27 27 Inspection of the facility. Bins:  (1) 30’; (1) 33’ & (2) 36’ diameter Sioux bins, 65,000 bu total capacity, full floor aeration, filled by u-trough auger (filled from receiving leg), portable auger reclaim.  (2) 48’ diameter Sioux bins, 100,000 bu capacity each, full floor air, (2) centrifugal fans per bin, filled from legs, auger reclaim, short concrete stem walls, auger conveyors back to receiving pit.

28 28 Inspection of the facility. Larger bins – note side draws.

29 29 Inspection of the facility. Bins:  (2) 60’ diameter 150,000 bu Brock bins, full floor aeration, auger unload, filled from legs, (2) centrifugal fans per bin, short concrete stem wall  (1) 12,000 bu hopper bin used as “wet” holding bin for dryers  (1) OH 5,000 bu Friesen hopper bin over driveway for load-out.  Larger bins have sidedraws for truck loading.

30 30 Inspection of the facility. Bin facility – row of smaller bins (L) & larger bins (R).

31 31 Inspection of the facility. Grain Handling Equip:  Legs include a 10,000 bph rec. leg & 7,000 bph leg (serves as “wet” & “dry” leg for dryer).  Valves are used to direct grain to bins.  10x10x150 tower supports legs & spouting.  Receiving pit is shallow w/10,000 bph drag conveyor to rec. leg.  (2) SuperB dryers (1,000 & 1,200 bph) used for corn drying – “heat only”.  12,000 gallon LPG tank inc. in drying system.  Private water well and septic sewer system.  Good farm storage but not commercial quality.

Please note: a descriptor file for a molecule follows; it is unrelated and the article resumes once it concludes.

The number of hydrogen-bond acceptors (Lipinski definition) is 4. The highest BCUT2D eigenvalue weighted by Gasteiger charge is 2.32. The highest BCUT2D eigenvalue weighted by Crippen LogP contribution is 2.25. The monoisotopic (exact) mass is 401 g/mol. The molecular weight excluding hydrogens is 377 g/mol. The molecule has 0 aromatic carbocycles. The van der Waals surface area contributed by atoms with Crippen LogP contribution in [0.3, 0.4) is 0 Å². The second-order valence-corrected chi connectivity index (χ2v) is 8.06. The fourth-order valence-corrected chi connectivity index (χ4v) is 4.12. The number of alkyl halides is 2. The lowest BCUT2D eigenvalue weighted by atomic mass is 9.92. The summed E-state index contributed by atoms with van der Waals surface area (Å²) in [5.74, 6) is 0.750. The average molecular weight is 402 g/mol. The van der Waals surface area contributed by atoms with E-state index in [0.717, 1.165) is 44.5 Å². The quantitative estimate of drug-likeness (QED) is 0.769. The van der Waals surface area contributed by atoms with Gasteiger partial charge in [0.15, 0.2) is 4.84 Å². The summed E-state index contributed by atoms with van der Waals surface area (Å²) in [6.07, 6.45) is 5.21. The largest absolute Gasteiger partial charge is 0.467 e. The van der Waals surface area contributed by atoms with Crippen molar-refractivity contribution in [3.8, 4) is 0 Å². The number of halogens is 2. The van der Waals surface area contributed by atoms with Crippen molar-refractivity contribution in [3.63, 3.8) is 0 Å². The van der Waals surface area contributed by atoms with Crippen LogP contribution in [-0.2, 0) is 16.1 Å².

32 32 Inspection of the facility. Receiving leg & pit. Receiving pit area; 5,000 bu OH bin and dryers

33 33 Results of inspection.

34 34 Cost Approach Calculating RCN’s for buildings, bins, grain handling/drying equipment

35 35 Cost Approach Abstracting depreciation rates from the sale. (Total accrued deprecation rates.)

36 36 Cost Approach Calculating physical depreciation in the sale. (Individual causes of deprecation.)

37 37 Cost Approach Economic obsolescence of 23% is indicated by this sale.

38 38 Sales Comparison Approach

39 39 Income Approach

40 40 Income Approach

41 41 Conclusion Only appraise these special use facilities if you’re willing to invest the time to become truly competent. This brief overview is not enough to make you competent in the appraisal of this type of facility.

42 42